Inclusion in Linguistic Education: Neurolinguistics, Language, and Subject

Inclusion in Linguistic Education: Neurolinguistics, Language, and Subject

Dionéia Motta Monte-Serrat (Universidade de Ribeirão Preto, Brazil)
Copyright: © 2018 |Pages: 19
DOI: 10.4018/978-1-5225-4009-0.ch009
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Abstract

Education norms have been altered over the years; however, marginalization problems in linguistic education have not changed. A contemporary approach to linguistic education is taken in which individuals with brain injury or dysfunction are not observed isolatedly from the operations that structure them. This chapter is a study on the signification processes that are constituted during enunciation by subjects who, due to brain dysfunction, appropriate reality and produce conscience of themselves in a particular fashion. Linguistic monitoring articulated with neurolinguistics is suggested in order to promote rhythmic, lexical, and syntactic modifications in such subjects' discourse so as to place the significant chain in order as regards its oral or written production. Hence, subjects with brain dysfunction can develop authorship characteristics as concerns both language appropriation and the subjective aspect, thus showing unicity under the form of coherence: such subjects' creative imagination is imposed, ordinating and coordinating the content expressed.
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Introduction

There is a concern in education about the fact that its regulatory norms are altered and that, in spite of such alterations, marginalization problems in linguistic education have not changed over the years. In this chapter, knowledge resulting from years of research on social inclusion and, more recently, inclusion-related issues concerning language learning by children and youngsters with brain injury have been brought together. These are the reasons that have led to the articulation between the theoretical knowledge from neurolinguistics, the Theory of Discourse (Pêcheux, 1988) and the Theory of Literacy (Tfouni, 1992, 2005). The complexity of such articulation is focused on proposing that the concept of authorship can serve as a basis for building a contemporary view of linguistic education so that such view will become more responsive to the difficulties surrounding the topic.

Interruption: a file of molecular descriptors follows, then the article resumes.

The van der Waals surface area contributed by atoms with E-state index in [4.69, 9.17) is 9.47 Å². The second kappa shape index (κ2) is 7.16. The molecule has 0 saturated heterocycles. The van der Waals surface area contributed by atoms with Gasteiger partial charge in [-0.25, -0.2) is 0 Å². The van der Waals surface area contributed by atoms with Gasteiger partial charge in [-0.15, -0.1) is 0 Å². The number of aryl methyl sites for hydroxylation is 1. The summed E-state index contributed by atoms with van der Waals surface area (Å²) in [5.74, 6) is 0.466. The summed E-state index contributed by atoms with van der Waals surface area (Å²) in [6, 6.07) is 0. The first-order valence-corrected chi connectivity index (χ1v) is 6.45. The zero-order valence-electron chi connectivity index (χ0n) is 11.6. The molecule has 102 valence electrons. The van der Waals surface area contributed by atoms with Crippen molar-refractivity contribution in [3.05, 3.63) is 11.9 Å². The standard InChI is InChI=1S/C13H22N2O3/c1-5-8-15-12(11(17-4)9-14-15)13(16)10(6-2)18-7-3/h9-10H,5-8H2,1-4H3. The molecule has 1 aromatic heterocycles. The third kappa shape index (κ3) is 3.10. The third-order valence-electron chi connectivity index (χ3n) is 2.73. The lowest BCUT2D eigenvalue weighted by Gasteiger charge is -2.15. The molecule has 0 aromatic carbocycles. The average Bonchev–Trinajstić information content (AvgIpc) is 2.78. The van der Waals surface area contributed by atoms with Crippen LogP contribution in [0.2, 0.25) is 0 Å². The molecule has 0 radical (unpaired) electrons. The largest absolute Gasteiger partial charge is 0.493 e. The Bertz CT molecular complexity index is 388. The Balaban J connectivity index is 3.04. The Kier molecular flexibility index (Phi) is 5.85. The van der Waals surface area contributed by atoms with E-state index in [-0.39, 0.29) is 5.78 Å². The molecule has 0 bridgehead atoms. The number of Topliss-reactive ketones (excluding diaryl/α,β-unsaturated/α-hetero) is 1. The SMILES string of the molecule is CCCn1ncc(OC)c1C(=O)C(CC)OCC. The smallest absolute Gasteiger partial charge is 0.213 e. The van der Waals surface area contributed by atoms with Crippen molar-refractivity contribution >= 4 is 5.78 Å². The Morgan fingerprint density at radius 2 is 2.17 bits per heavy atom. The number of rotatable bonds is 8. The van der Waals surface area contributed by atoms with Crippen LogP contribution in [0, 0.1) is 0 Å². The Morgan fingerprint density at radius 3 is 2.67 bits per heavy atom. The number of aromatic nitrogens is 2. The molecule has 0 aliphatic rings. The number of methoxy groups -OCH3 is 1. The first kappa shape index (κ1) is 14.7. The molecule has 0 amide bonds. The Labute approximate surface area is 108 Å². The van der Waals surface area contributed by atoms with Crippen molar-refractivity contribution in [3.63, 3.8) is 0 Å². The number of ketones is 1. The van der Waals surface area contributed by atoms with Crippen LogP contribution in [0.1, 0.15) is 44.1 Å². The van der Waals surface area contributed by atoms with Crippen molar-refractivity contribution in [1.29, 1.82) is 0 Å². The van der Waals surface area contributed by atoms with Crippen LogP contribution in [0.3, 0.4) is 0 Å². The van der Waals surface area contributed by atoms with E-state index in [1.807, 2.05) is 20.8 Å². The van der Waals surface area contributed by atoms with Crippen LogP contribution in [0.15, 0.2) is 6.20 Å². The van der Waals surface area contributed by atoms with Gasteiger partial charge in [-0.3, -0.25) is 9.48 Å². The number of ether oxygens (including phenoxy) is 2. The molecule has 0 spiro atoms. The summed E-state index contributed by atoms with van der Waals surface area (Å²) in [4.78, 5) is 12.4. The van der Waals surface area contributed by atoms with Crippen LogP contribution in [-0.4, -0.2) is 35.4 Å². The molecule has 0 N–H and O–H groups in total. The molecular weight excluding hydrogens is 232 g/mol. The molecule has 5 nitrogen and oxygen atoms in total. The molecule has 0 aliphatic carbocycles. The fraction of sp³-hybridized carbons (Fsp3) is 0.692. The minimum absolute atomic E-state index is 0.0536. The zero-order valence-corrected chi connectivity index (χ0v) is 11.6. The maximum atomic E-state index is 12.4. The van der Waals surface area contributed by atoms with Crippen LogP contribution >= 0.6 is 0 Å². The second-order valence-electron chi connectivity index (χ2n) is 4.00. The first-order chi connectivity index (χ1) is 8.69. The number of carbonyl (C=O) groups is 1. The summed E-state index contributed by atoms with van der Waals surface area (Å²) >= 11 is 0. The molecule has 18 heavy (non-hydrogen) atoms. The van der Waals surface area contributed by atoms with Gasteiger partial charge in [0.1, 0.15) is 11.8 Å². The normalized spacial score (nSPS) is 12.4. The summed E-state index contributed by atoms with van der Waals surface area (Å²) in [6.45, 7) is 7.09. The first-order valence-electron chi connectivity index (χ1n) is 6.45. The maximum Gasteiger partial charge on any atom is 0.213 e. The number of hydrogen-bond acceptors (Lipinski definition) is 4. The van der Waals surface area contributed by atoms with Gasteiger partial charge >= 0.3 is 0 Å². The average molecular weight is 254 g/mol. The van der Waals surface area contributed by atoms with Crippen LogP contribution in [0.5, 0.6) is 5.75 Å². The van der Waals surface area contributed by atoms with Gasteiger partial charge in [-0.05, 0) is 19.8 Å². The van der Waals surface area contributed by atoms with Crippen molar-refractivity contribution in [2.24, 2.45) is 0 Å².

This complex and interdisciplinary theoretical articulation is necessary to deconstruct the systematic look of bureaucratic educational evaluation processes that do not play their political role in society and are not involved with marginalized subjects. All this complexity is due to the presence of elements and forces of such processes that are linked in time and space and need to be evaluated under different perspectives. Trewhella (2016) says that interdisciplinary research can attain the “kind of predictive capability that could inform policy makers”. The author states:

Policies that govern the hiring, promotion and allocation of resources often work against interdisciplinary research. If interdisciplinary research is to flourish in academia, then its reward systems have to recognize the different paces at which interdisciplinary research may proceed as well as the fact that it is often a team rather than an individual accomplishment. There is also a need for flexible organizational structures that can operate across discipline-focused departments (Trewhella: 2016).

In this chapter, we need the flexibility of the interdisciplinary because, in this investigation, we have different paces from those in most of the research conducted in this field. We are concerned about real linguistic inclusion that can improve the quality of life of the studied subjects.

The questions pursued in this study began with the investigation on the reason why less literate subjects are marginalized when they participate in literate events held by public institutions (Monte-Serrat, 2013). In later research, the social marginalization of children and youngsters with brain injury (hydrocephalus) who were awaiting surgery or had been operated on at a public hospital (University of São Paulo Medical School, FMRP-USP) was investigated. It was observed that the study on these children’s physical limitations based only on the bias of neuroscience would be restricted to a materialistic perspective whose object rests on mechanistic conceptions of mental events.

Such restricted study perspective moves away from phenomena related to the subject that is defined as “self”, and to a conscience, which must not be ignored in scientific investigation. An example that such materialistic perspective would bring frustrating results would be the fact that it is applied to the evaluation of children with hydrocephalus, who, due to their brain injury, are not able to develop mathematical thinking or logical reasoning. Baloyannisstates that, in spite of

experimental work and much speculation emphasizing the importance of connections between thalamic nuclei and the cortex of the brain's hemispheres and the developed thalamocortical recurrency, there is not a conclusive explanation of consciousness at the level of neural mechanisms, not even when analysing and tracing the interactions between nerve cells and the neurotransmitters associated with them (Baloyannis, [2009]2017, p. 1).

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